Each of the three fluorescent organic compounds was prepared in requisite proportions (CC = 2.2 × 10−3 M, FC = 1.6 × 10−3 M and DA = 1.6 × 10−3 M) in ethanol and subjected to UV-Vis absorption and fluorescence spectral studies. UV-Vis absorption and fluorescence spectra for all of the fluorescents are shown in Fig. 2a,b, respectively. Each of the fluorescents has a broad characteristic absorption band of around 300–420 nm with varying maxima; 339 nm for DA, 355 nm for CC, and 375 nm for FC. Fluorescence emission maxima occur at 450 nm, 512 nm, and 530 nm for DA, CC, and FC, respectively. Under UV light excitation at 390 nm, CC, FC, and DA show blue, cyan and yellow emission, respectively (inset photograph, Fig. 2b). The CIE chromaticity coordinate for CC appears in the blue-violet region (0.16, 0.11); the coordinate for FC appears in the cyan region (0.27, 0.46); for DA it appears in the green-yellow region (0.33, 0.53) of the CIE diagram (Fig. 3). It is observed that the points for CC, FC and DA appear on the opposite side of the white region in the CIE diagram. From this observation it was hypothesised that it should be possible to obtain WLE by mixing the three fluorescent compounds.
Accordingly, a series of solutions were prepared by varying the ratio of DA with a fixed ratio of CC and FC at 1.375:1 (Supplementary Table S1). Solutions were prepared containing varying ratios of CC:FC:DA (1.375:1:3, 1.375:1:4, 1.375:1:5, 1.375:1:6 and 1.375:1:7) and were analysed by UV-Vis absorption and fluorescence spectral studies as shown at Figs S1, S2a–c and S3. Based on the UV-Vis spectra, all the ratios show similar excitation wavelength, within the range of 350 to 355 nm. The mixture of the fluorescent solution was excited at various wavelengths (340, 350, 360, 370, 375, 380,390, 400 and 404 nm). Further increases in the concentration ratio up to 1.375:1:8 and 1.375:1:9 were also trialled but led to an increasingly yellow coloured emission profile, therefore no further fluorescence analysis was conducted at these increased ratios as it was deemed to be beyond the scope of the present research objective (to produce WLE). Each of the fluorescence spectra shows almost similar bands of emission and fluorescence intensity except at 390 nm, 400 nm and 404 nm. From these, 390 nm exhibits high fluorescence intensity with a broadband emission profile, producing almost pure white light emission. By varying the excitation wavelength it is expected that, for a mixture of different fluorophores, the emission profile should vary46. Figure 4 shows the colour coordinates for these solutions in the CIE diagram. It is seen that the point CFD (0.27, 0.33), corresponding to the composition concentration of CC = 2.2 × 10−3 M, FC = 1.6 × 10−3 M and DA = 1.6 × 10−3 M, with ratio of 1.375:1:7; CC:FC:DA, is extremely close to that of pure white light (0.33, 0.33).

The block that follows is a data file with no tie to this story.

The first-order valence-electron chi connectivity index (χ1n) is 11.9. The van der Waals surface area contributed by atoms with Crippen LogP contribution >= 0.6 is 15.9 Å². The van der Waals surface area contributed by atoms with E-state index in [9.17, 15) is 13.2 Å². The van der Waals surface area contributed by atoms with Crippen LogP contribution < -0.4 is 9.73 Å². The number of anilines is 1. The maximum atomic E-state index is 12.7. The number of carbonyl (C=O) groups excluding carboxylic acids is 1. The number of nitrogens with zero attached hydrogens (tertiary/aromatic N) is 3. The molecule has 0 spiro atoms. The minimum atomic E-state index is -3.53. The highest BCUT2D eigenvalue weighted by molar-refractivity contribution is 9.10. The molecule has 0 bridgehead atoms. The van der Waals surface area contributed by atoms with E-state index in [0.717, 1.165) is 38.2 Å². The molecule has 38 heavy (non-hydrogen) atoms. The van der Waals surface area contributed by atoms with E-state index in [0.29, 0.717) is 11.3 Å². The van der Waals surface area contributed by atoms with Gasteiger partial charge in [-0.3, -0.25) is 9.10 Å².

The emission spectrum corresponding to point CFD covered the entire visible region (400–700 nm) (Fig. 5), with three emission maxima at 430, 450 and 525 nm. These bands appear to be similar to the individual CC, FC and DA emissions, indicating that the emission spectra are due to the simultaneous emission from all of the fluorescents. The fluorescence analysis from the mixture clearly shows that excitation at 390 nm results in emission that broadly covers the entire visible range up to about 700 nm. The absorption and emission spectra of the fluorescents do not exhibit any significant overlap (CC, FC and DA: absorption band (300–400 nm), emission band (400–700 nm)). Furthermore, by comparing the emission spectrum of the mixture CFD with the spectrum from each individual compound (Fig. 5(b)), there is very little/no peak shifting which indicates that simultaneous emission occurs which results in white light generation. Examining the individual emission responses of FC and CC (Fig. 5(b)) there is also the possibility that self-absorption may be occurring and it is expected that this may become more apparent at higher concentrations47,48. Observations from a complimentary experiment in which the amount of DA was increased 7-fold and added to a fixed CC:FC (1.375:1) ratio, given in (Table S1), show the production of WLE at 390 nm. Furthermore, the CIE coordinates, correlated colour temperature (CCT) and photograph under UV lamp illumination (390 nm) are given for various ratio combinations of the fluorescents in ethanol. As is seen in Table S1, simple variations in relative composition of the components modifies the CIE indices and the corresponding colour temperatures in a facile manner.